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My Guitars
This one is a Paul Lloret original design, handmade by him, a fairly deep semihollow archtop with a spruce top,
curly maple back, sides, and neck, an ebony fretboard, and two hot Schaller humbucker pickups.  This is a fairly
unique design... it is like a Gibson ES-335 in that there is a solid block down the center of the body into which the
pickups and bridge are mounted,  but it is unlike any other guitar I know of in that the center block does not go all
the way through the body. The back floats free of the center block, making this a truly-hollow-semi-hollow archtop.  
This guitar oozes tone!  It is a one-off, completely handmade guitar from the shop of my father-in-law.  He made it
in 1999 or 2000 I think.
And here is my 1988 Fender American
Standard Telecaster.  Made in USA, gorgeous
sunburst finish, which is a bit more brown
around the edges than the black the picture
shows.  It fits me like a glove and is rock
solid... you can feel when a guitar is well made
and this one is.  I breifly owned a
Japanese-made Tele before trading it for this
one and though it wasn't a bad instrument this
one beats the pants off it.  
And it's much better
still since I upgraded the pups with Seymour
Duncan Antiquiy '55s!  
The bridge pickup is
hot and sharp, with that distinctive Tele quack;
the neck pickup is mellow, and when I set the
switch for both pickups and put the tone at 5
it's heaven, baby. I upgraded the bridge with
an aftermarket model by Callaham, which has
a much thicker steel plate and three
compensated brass saddles replacing the six
steel saddles on the original bridge.  Much
more of a classic Tele vibe.  The American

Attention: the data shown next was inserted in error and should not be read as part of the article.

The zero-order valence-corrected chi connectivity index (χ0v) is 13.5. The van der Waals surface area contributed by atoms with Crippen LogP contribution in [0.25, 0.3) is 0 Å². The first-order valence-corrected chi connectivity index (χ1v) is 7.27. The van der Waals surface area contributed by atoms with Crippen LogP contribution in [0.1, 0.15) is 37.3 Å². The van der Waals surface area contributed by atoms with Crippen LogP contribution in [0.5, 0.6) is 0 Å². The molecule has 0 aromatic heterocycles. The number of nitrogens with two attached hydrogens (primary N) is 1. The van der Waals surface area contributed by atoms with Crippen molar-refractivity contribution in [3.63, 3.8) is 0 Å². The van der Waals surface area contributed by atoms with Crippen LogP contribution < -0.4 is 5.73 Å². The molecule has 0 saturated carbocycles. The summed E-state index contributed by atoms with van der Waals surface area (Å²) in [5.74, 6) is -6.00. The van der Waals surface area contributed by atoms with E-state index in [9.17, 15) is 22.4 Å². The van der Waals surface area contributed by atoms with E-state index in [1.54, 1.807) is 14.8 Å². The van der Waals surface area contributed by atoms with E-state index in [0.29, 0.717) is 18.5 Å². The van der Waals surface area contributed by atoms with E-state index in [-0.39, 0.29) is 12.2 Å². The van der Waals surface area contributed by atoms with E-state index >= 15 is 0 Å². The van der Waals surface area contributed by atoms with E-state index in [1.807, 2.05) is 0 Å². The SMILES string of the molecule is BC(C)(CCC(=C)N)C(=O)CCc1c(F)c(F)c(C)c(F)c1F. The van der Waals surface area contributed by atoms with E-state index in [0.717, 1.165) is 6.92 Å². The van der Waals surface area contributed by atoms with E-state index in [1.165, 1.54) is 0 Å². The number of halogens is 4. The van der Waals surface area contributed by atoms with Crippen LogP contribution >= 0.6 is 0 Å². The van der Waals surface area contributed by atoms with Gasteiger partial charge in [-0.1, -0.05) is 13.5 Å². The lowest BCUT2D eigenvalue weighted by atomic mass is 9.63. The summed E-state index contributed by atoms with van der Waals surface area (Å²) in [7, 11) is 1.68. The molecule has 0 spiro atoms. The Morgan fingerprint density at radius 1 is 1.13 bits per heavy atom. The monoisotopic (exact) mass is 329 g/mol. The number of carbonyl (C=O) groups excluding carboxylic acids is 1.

Standard bridge differs from the 'normal' tele
bridge in that it lacks the lip around the edge
and it extends farther back.
And here is my cheapo Korean Fender Squier
bass, which I improved dramatically by having
the neck worked on (straightened) and
replacing the pickups with (evenutally) Fender
pickups.  I rarely play bass (I got it for
recording) and I have never have had a bass
amplifier, so I don't really know how it sounds
to tell you the truth, and I've had it for years
and years.  Maybe I'll take it on a field trip one
day and see.
...and I've had this Tele for over 20 years.  Here
it is along with my first Gibson ES335 in my
closet (literally) recording studio in
Philadelphia c. 1990.  A couple of years later I
sold the Gibson, alas, to raise some money to
buy my first woodworking tools.  That's my
Fender Super Reverb amp in the bottom right
corner, which I also eventually sold.
This Les Paul I made myself between
September 2003 and January 2004.  From
scratch, baby.  It's a sweet guitar!  Beautiful
thick sound, good action, killer looks (if I do
say so myself).  I just keep looking at it.. I
can't believe I made it.  Lots more pictures of
it as well as construction details
HERE.
And here's the back... I think a beautiful
back on a guitar is sort of hedonistic... if
you're playing it, no one can see it of course,
so it's just your little luxurious secret.
2000 Gibson ES-335.  I love
this guitar.  I had one from
1988 to 1992 or so and sold it
in a way that I instantly
regretted. I pined and pined
for it and eventually I caved
to my longing and picked this
one up.  It runs rings around
the various Epiphones with
which I had tried to feed my
jones
.
Classical guitar, Casa Villafan,
Paracho Mexico.  This is a Mexican
guitar from a very prolific
guitar-making town.  My father
bought this guitar so I don't know
much about it.  I am fairly certain
it's handmade, and not super-high
quality.  I replaced the tuning
machines.  My ear for classical
guitars is absent, so I can't even
really say how good it sounds.  It
does sound like a classical guitar,
though.
This is the first acoustic guitar I built.  It's made on a
Martin OM plan. Top is Sitka spruce, back and sides are
mahogany.  Brazilian rosewood fingerboard and bridge,
maple binding. It came out really well for my first
acoustic, but there's plenty of room for improvement when
I make my next one!   Some details about building this
sucker are
HERE.
HOME
Build Archtop page 1
Build Archtop page 3
And this is my second acoustic build.  It's a 000 style.  It
has a slot peghead and the neck/body join is at the 12th
fret instead of the more common 14th fret.  I purposefully
built it lighter than the OM and that plus the larger body
gives it a very nice deep bell-like tone.  This one came out
really well.  Details
HERE.